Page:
THIS humble shed could hold the key to fighting ultra fine deadly pollution particles.

The Argus was among a small select group of media invited to look round the University of Brighton's ground-breaking air-pollution monitoring station at their Falmer campus yesterday.

The state-of-the-art station will be used to learn about the ultra-fine particles in the Sussex air whose health impacts are even more damaging than the recognised PM10 and PM2.5 particulates which current legislation protects us from.

The station will be used to find out bout more ultra fine particles affecting not just victim's respiratory systems but also damaging nervous systems, the brain and causing cancers.

The particles, for which there are currently no "safe" legislated limits, are a particular threat to the vulnerable including children, the elderly and those with respiratory diseases such as asthma and chronic obstructive pulmonary disease.

Data released this week has shown that the scientific instruments at the monitoring station have successfully detected the ultra-fine particles at a trial run in London last summer.

Lead investigator Dr Kirsty Smallbone said the £750,000 research project, funded by the EU Interreg fund and the University of Brighton, needs to be running for a year to draw any meaningful data from it.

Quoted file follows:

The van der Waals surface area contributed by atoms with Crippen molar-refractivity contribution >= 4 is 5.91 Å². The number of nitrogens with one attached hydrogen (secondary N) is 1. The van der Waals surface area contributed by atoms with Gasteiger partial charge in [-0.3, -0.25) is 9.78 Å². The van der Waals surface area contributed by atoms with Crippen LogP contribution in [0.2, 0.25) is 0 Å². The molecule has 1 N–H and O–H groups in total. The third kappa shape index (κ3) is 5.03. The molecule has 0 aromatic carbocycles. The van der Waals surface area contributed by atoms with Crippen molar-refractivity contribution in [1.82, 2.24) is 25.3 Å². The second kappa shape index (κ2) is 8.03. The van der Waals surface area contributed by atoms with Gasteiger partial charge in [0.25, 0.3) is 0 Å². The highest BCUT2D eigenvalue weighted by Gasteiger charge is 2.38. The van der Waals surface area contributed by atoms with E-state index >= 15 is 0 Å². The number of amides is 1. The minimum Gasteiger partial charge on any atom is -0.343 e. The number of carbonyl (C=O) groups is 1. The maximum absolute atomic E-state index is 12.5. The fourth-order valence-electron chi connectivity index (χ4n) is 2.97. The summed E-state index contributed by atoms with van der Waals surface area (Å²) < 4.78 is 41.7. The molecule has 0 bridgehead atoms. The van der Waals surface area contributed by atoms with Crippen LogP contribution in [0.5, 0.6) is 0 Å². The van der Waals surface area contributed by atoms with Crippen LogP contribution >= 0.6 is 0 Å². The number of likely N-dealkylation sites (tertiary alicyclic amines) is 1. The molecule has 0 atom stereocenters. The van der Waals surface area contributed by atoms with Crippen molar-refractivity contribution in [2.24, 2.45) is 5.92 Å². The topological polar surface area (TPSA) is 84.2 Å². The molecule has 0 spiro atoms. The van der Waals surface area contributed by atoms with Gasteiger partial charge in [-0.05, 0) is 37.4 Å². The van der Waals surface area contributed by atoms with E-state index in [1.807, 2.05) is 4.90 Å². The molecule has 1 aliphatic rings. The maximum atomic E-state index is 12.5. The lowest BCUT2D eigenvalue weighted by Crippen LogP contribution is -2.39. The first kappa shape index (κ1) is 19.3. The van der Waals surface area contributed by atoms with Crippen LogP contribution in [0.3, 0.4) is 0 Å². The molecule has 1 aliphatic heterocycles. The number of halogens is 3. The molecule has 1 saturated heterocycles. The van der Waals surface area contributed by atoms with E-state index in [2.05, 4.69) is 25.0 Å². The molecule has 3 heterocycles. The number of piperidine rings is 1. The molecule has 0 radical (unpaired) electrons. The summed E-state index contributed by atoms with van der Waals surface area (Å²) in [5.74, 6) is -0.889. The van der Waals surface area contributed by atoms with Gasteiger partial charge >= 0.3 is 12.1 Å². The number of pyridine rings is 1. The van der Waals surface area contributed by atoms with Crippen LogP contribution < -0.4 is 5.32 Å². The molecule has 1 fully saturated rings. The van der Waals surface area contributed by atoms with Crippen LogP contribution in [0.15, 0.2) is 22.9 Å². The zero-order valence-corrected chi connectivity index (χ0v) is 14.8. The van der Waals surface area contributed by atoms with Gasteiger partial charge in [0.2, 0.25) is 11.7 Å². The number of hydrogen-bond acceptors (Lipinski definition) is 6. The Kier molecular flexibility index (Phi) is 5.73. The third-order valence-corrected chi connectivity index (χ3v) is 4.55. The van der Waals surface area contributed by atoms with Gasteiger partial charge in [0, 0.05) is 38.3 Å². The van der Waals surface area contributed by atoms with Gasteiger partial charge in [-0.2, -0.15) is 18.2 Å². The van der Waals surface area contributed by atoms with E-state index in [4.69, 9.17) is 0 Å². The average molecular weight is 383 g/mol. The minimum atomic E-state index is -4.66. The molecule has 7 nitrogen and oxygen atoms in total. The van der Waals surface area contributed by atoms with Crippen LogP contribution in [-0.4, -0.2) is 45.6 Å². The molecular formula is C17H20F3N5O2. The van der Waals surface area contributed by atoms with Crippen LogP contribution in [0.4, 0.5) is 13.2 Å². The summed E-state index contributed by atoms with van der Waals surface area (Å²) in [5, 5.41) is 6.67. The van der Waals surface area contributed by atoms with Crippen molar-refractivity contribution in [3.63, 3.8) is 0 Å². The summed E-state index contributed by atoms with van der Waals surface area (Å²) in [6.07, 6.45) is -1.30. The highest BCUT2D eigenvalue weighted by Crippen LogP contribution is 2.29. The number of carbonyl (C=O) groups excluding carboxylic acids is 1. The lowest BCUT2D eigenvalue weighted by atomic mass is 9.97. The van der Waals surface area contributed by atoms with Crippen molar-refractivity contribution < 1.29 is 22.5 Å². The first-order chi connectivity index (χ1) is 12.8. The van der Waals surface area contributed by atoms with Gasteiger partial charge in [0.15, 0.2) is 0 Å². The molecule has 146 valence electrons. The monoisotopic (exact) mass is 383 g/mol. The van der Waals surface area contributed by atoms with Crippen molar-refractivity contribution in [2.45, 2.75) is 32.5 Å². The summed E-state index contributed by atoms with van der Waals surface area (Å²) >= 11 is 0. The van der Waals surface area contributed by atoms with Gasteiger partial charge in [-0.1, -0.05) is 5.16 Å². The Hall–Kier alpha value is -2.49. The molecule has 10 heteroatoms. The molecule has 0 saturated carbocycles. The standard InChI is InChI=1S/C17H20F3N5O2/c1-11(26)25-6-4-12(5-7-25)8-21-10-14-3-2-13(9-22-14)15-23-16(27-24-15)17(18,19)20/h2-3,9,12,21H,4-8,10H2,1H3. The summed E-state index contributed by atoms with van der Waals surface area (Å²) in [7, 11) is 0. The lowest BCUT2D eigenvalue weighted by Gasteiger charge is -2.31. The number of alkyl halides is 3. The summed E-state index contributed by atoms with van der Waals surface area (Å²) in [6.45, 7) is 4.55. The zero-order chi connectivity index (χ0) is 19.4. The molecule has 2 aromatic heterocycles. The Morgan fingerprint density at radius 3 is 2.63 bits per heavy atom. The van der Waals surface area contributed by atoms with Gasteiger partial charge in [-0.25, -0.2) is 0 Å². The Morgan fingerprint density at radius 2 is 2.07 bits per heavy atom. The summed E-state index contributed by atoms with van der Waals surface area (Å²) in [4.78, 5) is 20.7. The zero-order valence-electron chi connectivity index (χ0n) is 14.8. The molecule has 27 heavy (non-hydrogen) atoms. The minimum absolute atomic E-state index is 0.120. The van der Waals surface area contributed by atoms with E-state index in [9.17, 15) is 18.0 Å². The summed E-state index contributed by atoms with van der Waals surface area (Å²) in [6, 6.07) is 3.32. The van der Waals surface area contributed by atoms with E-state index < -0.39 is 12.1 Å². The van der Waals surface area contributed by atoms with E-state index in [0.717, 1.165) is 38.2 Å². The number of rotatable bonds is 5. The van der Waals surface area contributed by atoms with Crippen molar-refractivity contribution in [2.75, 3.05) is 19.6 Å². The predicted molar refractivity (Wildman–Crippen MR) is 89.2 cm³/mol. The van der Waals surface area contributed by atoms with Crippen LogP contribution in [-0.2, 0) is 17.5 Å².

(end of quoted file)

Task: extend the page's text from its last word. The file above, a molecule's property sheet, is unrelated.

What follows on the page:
As well as attempting to reduce transport levels causing the pollution, University of Brighton researchers said public bodies may also want to consider air condition filters on schools and hospitals in high pollution areas to capture some of the harmful pollutants.

Researchers said the ultra-fine particles were like a pinhead compared to a PM10 "football", which are already the fraction of a human hair, which has made them difficult traditionally to detect.

Principal researcher Dr Kevin Wyche said a lot more work was needed but the research could help to shape future legislation in finding safe levels for these ultra-fine particles as the EU currently sets its members safe limits for PM10 and even reshape policy on what is considered safe traffic levels in cities and towns.

Dr Smallbone said: “Air pollution is important and we need to take it more seriously.

“I would like to see more infrastructure [in Brighton] to encourage safe cycling, more affordable public transport and more joined up thinking."

Keith Taylor, Green MEP for the South East and former Brighton and Hove City Councillor, said: "It’S clear that currently we are not doing enough on air pollution, that is why the British Government has been taken to the Supreme Court and the European Court for failing to conform to the European air quality standards.

“All over the UK, local authorities need to rise to the challenge that air pollution represents and do whatever it takes to improve people’s health and save lives.

“Because of cross-border challenges such as air pollution, we need cross-border solutions and to me that justifies the position and the need to stay in Europe."